Another day, another American referring to the U.S. president with a nasty racial slur—this time from an elected New Hampshire police commissioner, who loudly called Obama “that f***g n***r” in a crowded restaurant and then refused to apologize for it.
In the small town of Wolfeboro, New Hampshire, residents packed a town meeting last night and angrily called for 82-year-old Robert Copeland to resign from his post on the three-member town police commission that oversees the department. But Copeland sat defiantly with his arms crossed.
The brouhaha developed when Jane O’Toole, who moved to the town just four months ago, overheard Copeland use the slur at a restaurant in March.
“It’s not like I was eavesdropping. Mr. Copeland was being very loud,” O’Toole told television station WMUR.
In response, O’Toole wrote to the town manager about the incident, which prompted Copeland to write a letter to O’Toole acknowledging he used the word.
“I believe I did use the ‘N’ word in reference to the current occupant of the Whitehouse (sic),” Copeland wrote. “For this, I do not apologize—he meets and exceeds my criteria for such.”
The TV station also reported that Copeland acknowledged in an email to his fellow police commissioners that he used the racial slur to describe Obama.
Copeland just won re-election two months ago, running unopposed for his seat on the commission that hires, fires and disciplines officers, and sets their salaries.
Wolfeboro Police Chief Stuart Chase told CNN Copeland can’t be “fired” since he’s an elected official. Chase said Copeland can either resign, or the board of commissioners can move to recall his election and hold a special election to replace him.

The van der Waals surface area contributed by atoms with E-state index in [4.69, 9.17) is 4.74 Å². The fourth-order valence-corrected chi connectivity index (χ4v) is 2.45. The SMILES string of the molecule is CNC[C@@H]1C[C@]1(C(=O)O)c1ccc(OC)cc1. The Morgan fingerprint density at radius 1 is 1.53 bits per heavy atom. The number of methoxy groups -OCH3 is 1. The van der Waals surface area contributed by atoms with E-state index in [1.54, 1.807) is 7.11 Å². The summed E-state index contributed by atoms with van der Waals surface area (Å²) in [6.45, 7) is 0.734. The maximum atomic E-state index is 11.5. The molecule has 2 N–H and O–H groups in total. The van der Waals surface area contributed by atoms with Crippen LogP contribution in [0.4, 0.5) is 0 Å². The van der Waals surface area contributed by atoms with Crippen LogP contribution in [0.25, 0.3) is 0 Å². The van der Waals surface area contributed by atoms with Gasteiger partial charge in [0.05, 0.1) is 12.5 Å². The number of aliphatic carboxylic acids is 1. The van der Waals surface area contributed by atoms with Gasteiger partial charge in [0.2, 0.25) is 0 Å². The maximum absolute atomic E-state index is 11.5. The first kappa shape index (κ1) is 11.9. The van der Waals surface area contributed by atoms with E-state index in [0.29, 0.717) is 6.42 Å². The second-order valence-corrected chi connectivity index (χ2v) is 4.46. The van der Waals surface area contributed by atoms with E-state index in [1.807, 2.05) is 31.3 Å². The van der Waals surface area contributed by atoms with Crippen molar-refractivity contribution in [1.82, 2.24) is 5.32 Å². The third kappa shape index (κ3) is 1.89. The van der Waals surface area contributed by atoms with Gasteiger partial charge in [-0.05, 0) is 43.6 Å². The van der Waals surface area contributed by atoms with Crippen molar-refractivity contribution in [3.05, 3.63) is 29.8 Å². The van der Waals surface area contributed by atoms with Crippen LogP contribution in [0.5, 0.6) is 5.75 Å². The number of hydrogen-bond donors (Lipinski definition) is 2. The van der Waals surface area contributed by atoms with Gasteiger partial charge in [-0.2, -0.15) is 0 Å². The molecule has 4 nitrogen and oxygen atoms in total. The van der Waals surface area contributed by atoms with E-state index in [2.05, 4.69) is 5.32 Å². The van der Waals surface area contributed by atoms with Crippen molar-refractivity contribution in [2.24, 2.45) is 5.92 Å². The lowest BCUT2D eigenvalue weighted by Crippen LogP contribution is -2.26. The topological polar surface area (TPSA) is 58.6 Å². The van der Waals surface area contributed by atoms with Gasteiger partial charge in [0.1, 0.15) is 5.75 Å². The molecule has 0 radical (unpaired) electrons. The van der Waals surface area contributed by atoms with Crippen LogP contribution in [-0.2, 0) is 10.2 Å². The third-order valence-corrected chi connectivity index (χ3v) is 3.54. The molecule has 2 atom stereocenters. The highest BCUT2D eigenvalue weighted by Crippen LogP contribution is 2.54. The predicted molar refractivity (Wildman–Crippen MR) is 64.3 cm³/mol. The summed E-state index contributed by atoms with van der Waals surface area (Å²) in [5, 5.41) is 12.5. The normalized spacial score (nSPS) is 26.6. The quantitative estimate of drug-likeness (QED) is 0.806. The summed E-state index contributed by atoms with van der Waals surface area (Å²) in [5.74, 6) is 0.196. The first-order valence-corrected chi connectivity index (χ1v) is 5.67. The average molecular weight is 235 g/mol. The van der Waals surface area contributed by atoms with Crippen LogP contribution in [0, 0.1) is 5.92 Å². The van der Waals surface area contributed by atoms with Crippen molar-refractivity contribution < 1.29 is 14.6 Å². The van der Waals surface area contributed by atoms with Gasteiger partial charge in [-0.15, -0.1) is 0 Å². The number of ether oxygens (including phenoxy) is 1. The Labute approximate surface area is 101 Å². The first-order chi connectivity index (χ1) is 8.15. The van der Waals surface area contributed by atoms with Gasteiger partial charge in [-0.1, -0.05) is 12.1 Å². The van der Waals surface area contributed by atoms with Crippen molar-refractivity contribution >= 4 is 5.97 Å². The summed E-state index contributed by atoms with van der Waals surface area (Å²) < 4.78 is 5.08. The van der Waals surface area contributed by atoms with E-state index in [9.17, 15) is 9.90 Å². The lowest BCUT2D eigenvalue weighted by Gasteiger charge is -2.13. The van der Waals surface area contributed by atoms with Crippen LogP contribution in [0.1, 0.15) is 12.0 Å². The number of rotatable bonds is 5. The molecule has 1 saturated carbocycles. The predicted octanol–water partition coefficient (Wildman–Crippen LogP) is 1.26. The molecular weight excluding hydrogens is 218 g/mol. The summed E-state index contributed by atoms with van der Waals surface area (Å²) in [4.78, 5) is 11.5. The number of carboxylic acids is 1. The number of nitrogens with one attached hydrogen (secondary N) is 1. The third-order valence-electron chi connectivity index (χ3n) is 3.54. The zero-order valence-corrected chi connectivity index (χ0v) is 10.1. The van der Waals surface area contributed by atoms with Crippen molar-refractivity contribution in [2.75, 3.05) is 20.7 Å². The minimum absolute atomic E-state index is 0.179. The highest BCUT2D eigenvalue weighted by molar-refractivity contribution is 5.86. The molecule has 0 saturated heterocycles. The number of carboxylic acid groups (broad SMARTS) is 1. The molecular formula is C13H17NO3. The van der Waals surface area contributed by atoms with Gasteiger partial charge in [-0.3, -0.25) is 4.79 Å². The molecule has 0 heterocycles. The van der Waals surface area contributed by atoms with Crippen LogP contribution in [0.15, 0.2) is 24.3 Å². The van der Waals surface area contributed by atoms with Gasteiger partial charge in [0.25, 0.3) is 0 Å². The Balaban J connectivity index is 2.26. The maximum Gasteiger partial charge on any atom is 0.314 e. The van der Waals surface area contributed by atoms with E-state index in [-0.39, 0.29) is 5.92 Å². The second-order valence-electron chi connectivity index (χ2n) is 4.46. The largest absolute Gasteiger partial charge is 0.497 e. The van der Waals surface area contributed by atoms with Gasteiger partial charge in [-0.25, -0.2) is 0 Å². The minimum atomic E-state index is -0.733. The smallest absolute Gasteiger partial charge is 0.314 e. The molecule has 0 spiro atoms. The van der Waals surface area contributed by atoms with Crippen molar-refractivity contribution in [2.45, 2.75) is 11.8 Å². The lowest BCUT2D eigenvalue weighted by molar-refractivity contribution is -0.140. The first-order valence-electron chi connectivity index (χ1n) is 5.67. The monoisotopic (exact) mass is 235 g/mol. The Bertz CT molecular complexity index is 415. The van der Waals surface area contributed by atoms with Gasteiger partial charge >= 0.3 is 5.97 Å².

Commissioner Chairman Joseph Balboni Jr. said before the meeting that “this has been blown way out of proportion.”
The meeting took place at the Wolfeboro Public Library, where more than 100 residents gathered, many of them wearing shirts that had handmade stickers saying, “Resign.”
Librarian Joyce Davis said she couldn’t remember an issue in 40 years that has sparked so much emotion and outcry.
“Comments like these, especially coming from a public official, are not only inexcusable but also terribly, unfortunately, reflects poorly on our town,” said O’Toole, who was met with resounding applause.
When no action was taken at the town meeting, many of them followed Copeland outside.
“I admitted what I did. I made no bone about it,” Copeland said to those who followed him as he walked to his car.
There are about 20 Black residents in the town of Wolfeboro, which is located in the scenic Lakes Region in the central part of New Hampshire and has a population of 6,300. During the 2012 campaign, reporters spent much time in the town because GOP nominee Mitt Romney often visited his vacation home on Lake Winnipesaukee.
During a phone interview with the Union Leader, Copeland said he worked with Black people for many years, including when he was a deck officer in the Navy and in the Special Forces, and when he worked for Ford Motor Company in Detroit and a factory-loading platform in New Jersey.
“All the other workers were Black, except for me … I had nothing against these people,” he said.